Related News

Home » Business » Finance

Stocks lose ground on worries about economy's path

STOCKS had their fourth straight day of incremental moves yesterday as commodity prices slid and orders for big-ticket manufactured goods fell, injecting more economic uncertainty into the market.

Investors are uneasy but aren't giving up on stocks. The Dow Jones industrials lost only 26 points on yesterday and major indexes are still up about 11 percent since only mid-July. Analysts say the market's buoyancy after such a big gain is a welcome sign of stability, but also that more good news is needed for stocks to resume their climb.

For now, though, investors are finding more reasons for concern. The price of oil and raw materials fell after stocks tumbled in China on fears that the growth in that country's economy would slow. That could hurt demand for a range of commodities. A jump in U.S. crude inventories further weighed on the price of oil.

The Commerce Department said orders to U.S. factories for manufactured goods - those expected to last at least three years - fell an unexpectedly steep 2.5 percent in June. The slide reflected troubles in the auto industry and a drop in demand for commercial aircraft. It was the largest decrease in five months, and was worse than the 0.6 percent decrease analysts were expecting.

Lackluster demand at a government debt auction for the consecutive second day fanned worries that rising interest rates could hobble a recovery in the economy. That boded poorly for a big auction of 7-year Treasury notes on Thursday.

Traders are facing an intense seven-day run of economic data that will help shape views about how quickly the economy can pull out of the longest recession since World War II. On Thursday, weekly unemployment figures are due and a reading of the economy's overall output for the April-June quarter comes on Friday. Next week, reports are expected on manufacturing, housing, employment and the service industry.

Manny Weintraub, president of Integre Advisors in New York, said some good numbers could bring out more buyers becuase investors are betting on what the economy will look like in the near future, not what it looks like now.

"The market is a barometer and not a thermometer," Weintraub said. "As long as things are getting better the market can go up."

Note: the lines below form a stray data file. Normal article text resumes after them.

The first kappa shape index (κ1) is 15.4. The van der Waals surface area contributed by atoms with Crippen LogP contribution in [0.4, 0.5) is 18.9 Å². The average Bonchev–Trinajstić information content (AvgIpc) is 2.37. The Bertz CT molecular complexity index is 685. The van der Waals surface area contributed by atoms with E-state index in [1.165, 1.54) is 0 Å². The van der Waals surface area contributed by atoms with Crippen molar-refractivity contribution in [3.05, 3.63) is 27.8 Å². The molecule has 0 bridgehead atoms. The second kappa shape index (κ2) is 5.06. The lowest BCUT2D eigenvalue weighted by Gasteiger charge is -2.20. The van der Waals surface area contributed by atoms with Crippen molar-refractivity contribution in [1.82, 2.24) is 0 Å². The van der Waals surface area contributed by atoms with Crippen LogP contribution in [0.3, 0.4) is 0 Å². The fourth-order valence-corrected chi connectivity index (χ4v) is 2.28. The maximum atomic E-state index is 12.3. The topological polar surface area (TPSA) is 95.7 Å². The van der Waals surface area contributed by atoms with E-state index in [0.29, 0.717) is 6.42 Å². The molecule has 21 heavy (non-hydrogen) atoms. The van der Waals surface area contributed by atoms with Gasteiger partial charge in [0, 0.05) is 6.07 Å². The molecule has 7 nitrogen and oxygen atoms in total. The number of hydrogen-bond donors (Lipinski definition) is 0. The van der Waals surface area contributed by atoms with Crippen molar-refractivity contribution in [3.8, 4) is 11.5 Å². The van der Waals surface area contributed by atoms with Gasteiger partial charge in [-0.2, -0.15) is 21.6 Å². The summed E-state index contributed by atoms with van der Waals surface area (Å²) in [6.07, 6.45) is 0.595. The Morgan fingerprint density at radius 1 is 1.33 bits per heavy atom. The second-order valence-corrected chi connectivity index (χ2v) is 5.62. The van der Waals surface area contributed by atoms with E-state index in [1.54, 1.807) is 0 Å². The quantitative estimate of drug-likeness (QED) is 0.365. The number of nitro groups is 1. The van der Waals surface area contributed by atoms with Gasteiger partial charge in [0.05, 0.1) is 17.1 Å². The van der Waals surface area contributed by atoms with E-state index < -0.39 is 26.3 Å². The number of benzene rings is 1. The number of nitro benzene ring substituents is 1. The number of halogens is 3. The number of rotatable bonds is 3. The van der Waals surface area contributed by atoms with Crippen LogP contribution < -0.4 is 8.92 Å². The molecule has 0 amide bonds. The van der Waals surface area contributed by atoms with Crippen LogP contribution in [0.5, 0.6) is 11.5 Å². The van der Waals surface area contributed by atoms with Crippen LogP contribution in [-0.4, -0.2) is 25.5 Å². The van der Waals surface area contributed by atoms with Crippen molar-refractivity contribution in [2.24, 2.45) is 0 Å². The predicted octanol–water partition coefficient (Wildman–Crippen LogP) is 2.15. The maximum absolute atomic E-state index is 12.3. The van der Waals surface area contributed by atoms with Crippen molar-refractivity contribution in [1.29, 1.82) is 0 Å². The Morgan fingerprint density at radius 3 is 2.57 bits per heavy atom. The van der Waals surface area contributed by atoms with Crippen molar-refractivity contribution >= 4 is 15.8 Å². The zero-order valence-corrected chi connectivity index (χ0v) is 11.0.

The Dow fell 26.00, or 0.3 percent, to 9,070.72. The broader Standard & Poor's 500 index fell 4.47, or 0.5 percent, to 975.15, while the Nasdaq composite index slid 7.75, or 0.4 percent, to 1,967.76.

On Tuesday, stocks finished mixed after several corporate earnings reports and the Conference Board's reading on consumer confidence fell short of expectations.

Energy and materials stocks fell after a drop in stocks in China. The main Shanghai index tumbled 5 percent on fears that China would try to keep its economy from heating up too quickly. A slowdown in China's economy would erode demand for a range of raw materials, including oil and metals.

Investors were also unnerved after U.S. crude inventories rose more than expected last week. The rise prompted worries that weakness in the economy was curbing demand for energy.

Occidental Petroleum Corp. fell US$2.21, or 3.1 percent, to US$69.48, while Schlumberger Ltd. fell US$2.11, or 3.9 percent, to US$52.49.

Light, sweet crude slid US$3.88 to settle at US$63.35 a barrel on the New York Mercantile Exchange.

Bond prices were mixed after a disappointing auction of US$39 billion in five-year notes. That raised fears that Washington will have to offer investors higher returns on debt, which can drive up borrowing costs on consumer loans like mortgages. The yield on the benchmark 10-year Treasury, which moves opposite its price, fell to 3.67 percent from 3.69 percent late Tuesday.

Investors took some comfort from a Federal Reserve report said that the economy is beginning to show signs of stabilizing in some parts of the country, bolstering hopes of a broader-based recovery this year.

The central bank's snapshot of economic conditions found that most of the Fed's 12 regions indicated either that the recession was easing or that economic activity had "begun to stabilize, albeit at a low level."

Investors have grown cautious after the surge that began July 13 when corporate earnings reports were stronger than expected.

Russell Croft, portfolio manager at Croft Leominster Investment Management in Baltimore, cautioned against reading too much into any one economic report.

"There's a good economic number and then there's a bad number and that's probably what you'd expect at this juncture of the recession," he said. "Hopefully it's two steps back and three steps forward."

Two stocks fell for every one that rose on the New York Stock Exchange, where volume came to 1.3 billion shares compared with 1.2 billion traded Tuesday.

The Russell 2000 index of smaller companies fell 3.57, or 0.7 percent, to 548.38.


Copyright © 1999- Shanghai Daily. All rights reserved.Preferably viewed with Internet Explorer 8 or newer browsers.

沪公网安备 31010602000204号

Email this to your friend